2. We will edit the first 10 or more book pages free to give you an idea of the depth of editing your manuscript needs (see evaluations) and then return the manuscript via email for your consideration, along with a detailed assessment.
  3. If you decide to hire Two Brothers Press to complete the editing on your manuscript, you simply send an email requesting a complete edit.
  4. We will send you the payment processing link at that time based upon the word count of your manuscript. Once we have received payment we will immediately begin editing your manuscript and return it to you within two to four weeks, depending upon its word count. See the Pricing" for the breakdown of costs.
*Note: Some writers have sent only sample chapters for TBP's free evaluation editing—in some cases to "test" our editing. Our policy is to accept only the entire manuscript. While we are happy to provide our free evaluation, which will indicate our expertise, we are not in business to provide free editing, either as a test or for incomplete works.

Typesetting/Cover-Design Services
We also offer consultations on typesetting and cover design services. If you are "self-publishing" your book, which means sending it to your own chosen printer or sending it to one of the print-on-demand (POD) companies that allow authors to submit fully formatted, .pdf-ready files, Two Brothers Press can guide you in your needs. Please see Prepress Services for a more detailed explanation of this service.

The Power of Punctuation

goofMany new writers and even some who are experienced often fail to grasp how a few simple commas or other marks of punctuation in the wrong place (or lack thereof) can change the entire meaning of a sentence. To demonstrate the power of punctuation to change meaning, study the three examples below. None of the words have been changed—except by punctuation marks.

Hide the cows outside.
Hide! The cow's outside.
Hide, the cow's outside.

Can you guess the meaning of each of these sentences? (Hint: the third  example is not a sentence, really, unless it's in response to a question.) They are all completely different, and all that was necessary to completely change their meaning was to play with punctuation.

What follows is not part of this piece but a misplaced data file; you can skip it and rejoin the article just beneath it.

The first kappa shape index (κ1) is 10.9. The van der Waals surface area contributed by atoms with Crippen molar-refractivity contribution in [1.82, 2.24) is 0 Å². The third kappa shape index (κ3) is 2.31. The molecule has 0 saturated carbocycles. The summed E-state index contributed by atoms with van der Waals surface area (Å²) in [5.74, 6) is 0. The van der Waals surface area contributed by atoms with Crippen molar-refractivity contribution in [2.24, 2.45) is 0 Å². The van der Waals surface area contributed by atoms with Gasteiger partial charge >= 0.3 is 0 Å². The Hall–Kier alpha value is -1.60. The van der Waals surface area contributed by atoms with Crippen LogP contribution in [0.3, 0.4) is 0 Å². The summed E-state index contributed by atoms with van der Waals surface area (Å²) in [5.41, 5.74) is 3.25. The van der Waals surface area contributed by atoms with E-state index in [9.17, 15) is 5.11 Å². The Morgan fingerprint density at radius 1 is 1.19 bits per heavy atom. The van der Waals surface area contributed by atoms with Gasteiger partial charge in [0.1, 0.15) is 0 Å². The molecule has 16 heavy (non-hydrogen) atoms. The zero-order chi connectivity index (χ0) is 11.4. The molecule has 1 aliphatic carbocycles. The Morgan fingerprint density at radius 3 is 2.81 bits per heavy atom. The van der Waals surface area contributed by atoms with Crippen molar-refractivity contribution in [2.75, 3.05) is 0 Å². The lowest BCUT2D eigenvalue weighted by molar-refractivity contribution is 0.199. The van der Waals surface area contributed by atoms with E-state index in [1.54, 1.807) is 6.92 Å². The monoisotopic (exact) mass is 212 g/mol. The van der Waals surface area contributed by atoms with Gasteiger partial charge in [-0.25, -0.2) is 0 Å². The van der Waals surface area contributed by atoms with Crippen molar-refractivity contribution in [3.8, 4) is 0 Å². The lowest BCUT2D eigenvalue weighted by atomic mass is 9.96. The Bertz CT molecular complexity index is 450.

If you can't reason out three different meanings, then maybe you will be interested in what Two Brothers Press has to offer.

Here are the meanings:

Conceal the cows.
Conceal yourself.
Where does leather comes from?


Here's another example, where just a single mark of punctuation can change the focus of a single word:

He read through the newspaper furiously underlining certain passages.

The word to wonder about is "furiously."
He read through the newspaper furiously, underlining certain passages.
He read through the newspaper, furiously underlining certain passages.
Because the word "furiously" is placed where it is, without the comma, we are unsure which action the word modifies: read furiously or furiously underlining. In other words, some readers might think he is angry about the newspaper and is reading it "furiously." Or he might be quickly and furiously underlining certain passages.

Punctuation Quick List

A Useful Reminder of How to Use Punctuation
In my thirty-four years as an editor of  technical manuals, non-fiction, and fiction, I have found that if a writer can keep straight just a few universal concepts of punctuation, his/her writing will usually pass muster as a submitted manuscript. Once these punctuation "rules" are firmly embedded and instinctive, all the rest can be handled by The Chicago Manual of Style, The Assoicated Press Style Guide, and other formal style guides.

Period
End mark of sentence.
Used in abbreviations, but usually not acronyms.

Exclamation Point
End mark of a sentence, used to show strong emotion!
It's waaaay overused!
Don't use it! Let the words in the sentence and dialogue description do the job of showing strong emotion.
Question Mark